Late frosts in the Spring, and severe wind storms during early Autumn, did much to reduce the crop, yet the yield has been very large. Including barrel, costing thirty cents, prices have ranged for picked fruit, from fifty cents for common, to one dollar for extra fine; the average price for good fruit being seventy-five cents. These low rates are due to a moderate shipping demand in consequence of a good crop East. Last Pall I could make a peck of Apples buy a bushel of Potatoes. This Fall I can make a peck of Potatoes buy a bushel of Apples. It has become the rule that one year Apples are so high that few can afford to buy them, and the following year so low farmers can hardly afford to pick and haul them to market. The practical question growing out of this subjeet is, cannot something be done to change the bearing year. Experienced orchardists assure me they have produced this result by picking all the young fruit. The matter is certainly worth careful consideration and experiment, and particularly so in this State, with five counties so largely devoted to orchards, one county alone having sent to market in a single season a million barrels of Apples.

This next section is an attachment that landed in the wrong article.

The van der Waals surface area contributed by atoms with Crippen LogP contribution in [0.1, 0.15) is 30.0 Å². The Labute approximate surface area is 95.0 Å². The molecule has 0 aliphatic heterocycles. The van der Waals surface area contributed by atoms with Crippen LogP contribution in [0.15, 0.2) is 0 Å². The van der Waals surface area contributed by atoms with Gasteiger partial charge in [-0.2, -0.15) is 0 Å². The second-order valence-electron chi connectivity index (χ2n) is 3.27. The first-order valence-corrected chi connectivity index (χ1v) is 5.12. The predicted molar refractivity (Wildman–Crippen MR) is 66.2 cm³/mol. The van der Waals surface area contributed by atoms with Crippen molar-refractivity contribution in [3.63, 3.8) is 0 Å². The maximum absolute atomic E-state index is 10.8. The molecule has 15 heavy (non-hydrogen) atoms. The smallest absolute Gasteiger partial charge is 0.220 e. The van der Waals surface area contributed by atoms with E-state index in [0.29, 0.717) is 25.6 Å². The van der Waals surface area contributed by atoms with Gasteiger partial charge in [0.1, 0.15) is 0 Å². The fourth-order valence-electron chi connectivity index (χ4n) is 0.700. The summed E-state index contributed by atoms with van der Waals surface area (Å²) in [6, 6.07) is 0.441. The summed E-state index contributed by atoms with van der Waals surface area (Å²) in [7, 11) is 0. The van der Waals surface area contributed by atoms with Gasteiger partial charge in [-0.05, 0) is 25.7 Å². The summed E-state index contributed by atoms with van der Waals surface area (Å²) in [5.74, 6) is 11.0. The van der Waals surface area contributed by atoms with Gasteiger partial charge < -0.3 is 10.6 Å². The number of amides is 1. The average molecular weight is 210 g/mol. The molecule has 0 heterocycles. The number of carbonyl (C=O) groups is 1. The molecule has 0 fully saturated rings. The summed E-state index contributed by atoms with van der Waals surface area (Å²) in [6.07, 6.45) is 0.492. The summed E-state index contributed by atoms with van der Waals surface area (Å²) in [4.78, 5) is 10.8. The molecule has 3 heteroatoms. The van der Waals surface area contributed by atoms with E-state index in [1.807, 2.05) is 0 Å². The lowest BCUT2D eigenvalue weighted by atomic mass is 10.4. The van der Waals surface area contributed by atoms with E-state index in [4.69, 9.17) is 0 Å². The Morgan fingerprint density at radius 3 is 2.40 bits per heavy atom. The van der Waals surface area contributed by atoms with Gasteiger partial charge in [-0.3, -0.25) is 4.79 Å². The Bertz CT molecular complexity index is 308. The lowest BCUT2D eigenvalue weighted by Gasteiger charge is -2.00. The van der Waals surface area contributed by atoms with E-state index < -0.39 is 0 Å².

A large amount of Apples this season will be made into cider. One mill here intends to grind three hundred thousand (300,000) bushels, and three mills I hear are grinding eighty thousand (80,000), and a multitude of smaller mills will grind from five to fifty thousand bushels each. In our five great orchard counties there will be ground this season, according to the estimate of good authorities, more than a million bushels of Apples. This seems like a large estimate, but I am disposed to think it not greatly exagerated. Cider makers here pay eight to ten cents per bushel.